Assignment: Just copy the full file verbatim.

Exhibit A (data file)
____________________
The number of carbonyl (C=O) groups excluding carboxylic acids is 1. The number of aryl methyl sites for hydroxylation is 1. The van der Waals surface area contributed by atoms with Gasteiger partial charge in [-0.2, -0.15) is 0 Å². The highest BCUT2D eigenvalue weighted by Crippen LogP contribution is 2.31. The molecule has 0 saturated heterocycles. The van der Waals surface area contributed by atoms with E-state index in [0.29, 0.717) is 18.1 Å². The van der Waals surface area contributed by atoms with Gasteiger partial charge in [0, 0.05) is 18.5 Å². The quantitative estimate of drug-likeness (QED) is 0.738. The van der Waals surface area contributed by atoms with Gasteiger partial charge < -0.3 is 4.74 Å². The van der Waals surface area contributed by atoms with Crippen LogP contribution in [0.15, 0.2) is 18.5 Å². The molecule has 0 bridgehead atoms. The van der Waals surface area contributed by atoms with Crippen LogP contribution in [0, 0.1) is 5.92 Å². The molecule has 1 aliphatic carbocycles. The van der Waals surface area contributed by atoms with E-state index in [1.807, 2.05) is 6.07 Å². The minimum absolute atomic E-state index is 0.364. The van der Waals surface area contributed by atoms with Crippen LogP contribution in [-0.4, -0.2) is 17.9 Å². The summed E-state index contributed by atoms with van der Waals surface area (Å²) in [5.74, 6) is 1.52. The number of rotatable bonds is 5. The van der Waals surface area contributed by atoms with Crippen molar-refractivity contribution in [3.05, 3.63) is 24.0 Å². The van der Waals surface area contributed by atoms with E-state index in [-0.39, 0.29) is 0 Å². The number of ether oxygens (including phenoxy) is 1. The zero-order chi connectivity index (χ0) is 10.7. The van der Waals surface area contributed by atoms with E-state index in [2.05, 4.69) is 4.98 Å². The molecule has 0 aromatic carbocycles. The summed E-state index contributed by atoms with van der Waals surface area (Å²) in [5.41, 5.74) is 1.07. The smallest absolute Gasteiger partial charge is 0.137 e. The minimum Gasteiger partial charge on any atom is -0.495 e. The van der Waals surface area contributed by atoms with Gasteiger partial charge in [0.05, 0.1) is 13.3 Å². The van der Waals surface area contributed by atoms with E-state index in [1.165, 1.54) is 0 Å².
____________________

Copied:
The number of carbonyl (C=O) groups excluding carboxylic acids is 1. The number of aryl methyl sites for hydroxylation is 1. The van der Waals surface area contributed by atoms with Gasteiger partial charge in [-0.2, -0.15) is 0 Å². The highest BCUT2D eigenvalue weighted by Crippen LogP contribution is 2.31. The molecule has 0 saturated heterocycles. The van der Waals surface area contributed by atoms with E-state index in [0.29, 0.717) is 18.1 Å². The van der Waals surface area contributed by atoms with Gasteiger partial charge in [0, 0.05) is 18.5 Å². The quantitative estimate of drug-likeness (QED) is 0.738. The van der Waals surface area contributed by atoms with Gasteiger partial charge < -0.3 is 4.74 Å². The van der Waals surface area contributed by atoms with Crippen LogP contribution in [0.15, 0.2) is 18.5 Å². The molecule has 0 bridgehead atoms. The van der Waals surface area contributed by atoms with Crippen LogP contribution in [0, 0.1) is 5.92 Å². The molecule has 1 aliphatic carbocycles. The van der Waals surface area contributed by atoms with E-state index in [1.807, 2.05) is 6.07 Å². The minimum absolute atomic E-state index is 0.364. The van der Waals surface area contributed by atoms with Crippen LogP contribution in [-0.4, -0.2) is 17.9 Å². The summed E-state index contributed by atoms with van der Waals surface area (Å²) in [5.74, 6) is 1.52. The number of rotatable bonds is 5. The van der Waals surface area contributed by atoms with Crippen molar-refractivity contribution in [3.05, 3.63) is 24.0 Å². The van der Waals surface area contributed by atoms with E-state index in [-0.39, 0.29) is 0 Å². The number of ether oxygens (including phenoxy) is 1. The zero-order chi connectivity index (χ0) is 10.7. The van der Waals surface area contributed by atoms with E-state index in [2.05, 4.69) is 4.98 Å². The molecule has 0 aromatic carbocycles. The summed E-state index contributed by atoms with van der Waals surface area (Å²) in [5.41, 5.74) is 1.07. The smallest absolute Gasteiger partial charge is 0.137 e. The minimum Gasteiger partial charge on any atom is -0.495 e. The van der Waals surface area contributed by atoms with Gasteiger partial charge in [0.05, 0.1) is 13.3 Å². The van der Waals surface area contributed by atoms with E-state index in [1.165, 1.54) is 0 Å².